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dc.contributor.authorTrepkowski, Rose Een_US
dc.date.accessioned2011-08-06T16:02:54Z
dc.date.available2011-08-06T16:02:54Z
dc.date.issued2004-08-06en_US
dc.date.submitted2004-07-22en_US
dc.identifier.otheretd-07222004-192909en_US
dc.identifier.urihttp://hdl.handle.net/10919/10062
dc.description.abstractHigh transmission data rate, spectral efficiency, and reliability are necessary for future wireless communications systems. In a multipath-rich wireless channel, deploying multiple antennas at both the transmitter and receiver achieves high data rate, without increasing the total transmission power or bandwidth. When perfect knowledge of the wireless channel conditions is available at the receiver, the capacity has been shown to grow linearly with the number of antennas. However, the channel conditions must be estimated since perfect channel knowledge is never known a priori. In practice, the channel estimation procedure can be aided by transmitting pilot symbols that are known at the receiver. System performance depends on the quality of channel estimate, and the number of pilot symbols. It is desirable to limit the number of transmitted pilot symbols because pilot symbols reduce spectral efficiency. This thesis analyzes the system performance of coded multiple-input multiple-output (MIMO) systems for the quasi-static fading channel. The assumption that perfect channel knowledge is available at the receiver must be removed, in order to more accurately examine the system performance. Emphasis is placed on developing channel estimation strategies for an iterative Vertical Bell-Labs Layered Space Time (V-BLAST) architecture. The channel estimate can be sequentially improved between successive iterations of the iterative V-BLAST algorithm. For both the coded and uncoded systems, at high signal to noise ratio only a minimum number of pilot symbols per transmit antenna are required to achieve perfect channel knowledge performance.en_US
dc.format.mediumETDen_US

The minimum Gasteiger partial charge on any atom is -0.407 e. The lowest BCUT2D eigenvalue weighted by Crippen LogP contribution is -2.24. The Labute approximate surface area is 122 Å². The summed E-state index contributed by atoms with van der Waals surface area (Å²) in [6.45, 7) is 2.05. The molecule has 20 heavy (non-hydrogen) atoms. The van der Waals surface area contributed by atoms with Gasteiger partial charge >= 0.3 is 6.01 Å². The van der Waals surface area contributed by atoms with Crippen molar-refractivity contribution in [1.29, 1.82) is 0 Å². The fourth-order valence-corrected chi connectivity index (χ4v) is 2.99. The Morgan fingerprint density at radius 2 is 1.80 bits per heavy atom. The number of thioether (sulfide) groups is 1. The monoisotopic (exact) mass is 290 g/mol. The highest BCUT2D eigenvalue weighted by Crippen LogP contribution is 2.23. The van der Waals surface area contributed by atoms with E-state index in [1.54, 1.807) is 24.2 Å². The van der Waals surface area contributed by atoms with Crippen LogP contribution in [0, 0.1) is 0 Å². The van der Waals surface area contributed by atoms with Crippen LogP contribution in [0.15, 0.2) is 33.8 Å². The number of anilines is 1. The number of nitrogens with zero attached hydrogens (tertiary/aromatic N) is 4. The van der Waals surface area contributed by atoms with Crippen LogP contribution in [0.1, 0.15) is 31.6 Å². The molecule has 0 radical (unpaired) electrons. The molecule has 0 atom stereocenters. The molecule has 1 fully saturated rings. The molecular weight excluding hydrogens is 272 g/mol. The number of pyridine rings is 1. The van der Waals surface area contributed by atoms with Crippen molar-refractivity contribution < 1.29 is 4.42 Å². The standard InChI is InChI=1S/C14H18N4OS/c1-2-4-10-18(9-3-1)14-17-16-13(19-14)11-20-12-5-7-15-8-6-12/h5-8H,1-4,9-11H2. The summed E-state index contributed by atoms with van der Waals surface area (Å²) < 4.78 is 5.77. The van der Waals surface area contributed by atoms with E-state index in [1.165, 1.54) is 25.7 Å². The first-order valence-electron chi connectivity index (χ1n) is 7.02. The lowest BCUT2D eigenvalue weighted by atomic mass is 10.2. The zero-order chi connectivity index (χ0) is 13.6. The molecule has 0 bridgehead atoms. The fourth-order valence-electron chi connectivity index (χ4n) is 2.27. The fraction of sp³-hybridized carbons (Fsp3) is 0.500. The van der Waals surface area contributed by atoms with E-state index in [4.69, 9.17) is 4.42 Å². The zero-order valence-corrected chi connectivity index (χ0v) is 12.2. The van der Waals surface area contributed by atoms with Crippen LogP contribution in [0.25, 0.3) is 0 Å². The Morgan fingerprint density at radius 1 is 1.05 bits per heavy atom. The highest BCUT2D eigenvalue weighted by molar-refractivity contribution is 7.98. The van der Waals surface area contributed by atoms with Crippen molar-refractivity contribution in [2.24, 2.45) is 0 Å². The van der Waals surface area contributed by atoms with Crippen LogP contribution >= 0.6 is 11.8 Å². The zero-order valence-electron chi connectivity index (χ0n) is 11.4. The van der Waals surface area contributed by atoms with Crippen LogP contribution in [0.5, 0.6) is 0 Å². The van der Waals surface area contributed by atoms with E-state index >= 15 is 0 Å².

dc.publisherVirginia Techen_US
dc.relation.haspartTrepkowski_thesis.pdfen_US
dc.rightsI hereby certify that, if appropriate, I have obtained and attached hereto a written permission statement from the owner(s) of each third party copyrighted matter to be included in my thesis, dissertation, or project report, allowing distribution as specified below. I certify that the version I submitted is the same as that approved by my advisory committee. I hereby grant to Virginia Tech or its agents the non-exclusive license to archive and make accessible, under the conditions specified below, my thesis, dissertation, or project report in whole or in part in all forms of media, now or hereafter known. I retain all other ownership rights to the copyright of the thesis, dissertation or project report. I also retain the right to use in future works (such as articles or books) all or part of this thesis, dissertation, or project report.en_US
dc.subjectMIMOen_US
dc.subjectQuasi-Static Fadingen_US
dc.subjectChannel Estimationen_US
dc.subjectV-BLASTen_US
dc.titleChannel Estimation Strategies for Coded MIMO Systemsen_US
dc.typeThesisen_US
dc.contributor.departmentElectrical and Computer Engineeringen_US
dc.description.degreeMSen_US
thesis.degree.nameMaster of Scienceen_US
thesis.degree.levelmastersen_US
thesis.degree.grantorVirginia Polytechnic Institute and State Universityen_US
dc.contributor.committeechairWoerner, Brian D.en_US
dc.contributor.committeememberBrown, Gary S.en_US
dc.contributor.committeememberBuehrer, Richard Michaelen_US
dc.identifier.sourceurlhttp://scholar.lib.vt.edu/theses/available/etd-07222004-192909en_US


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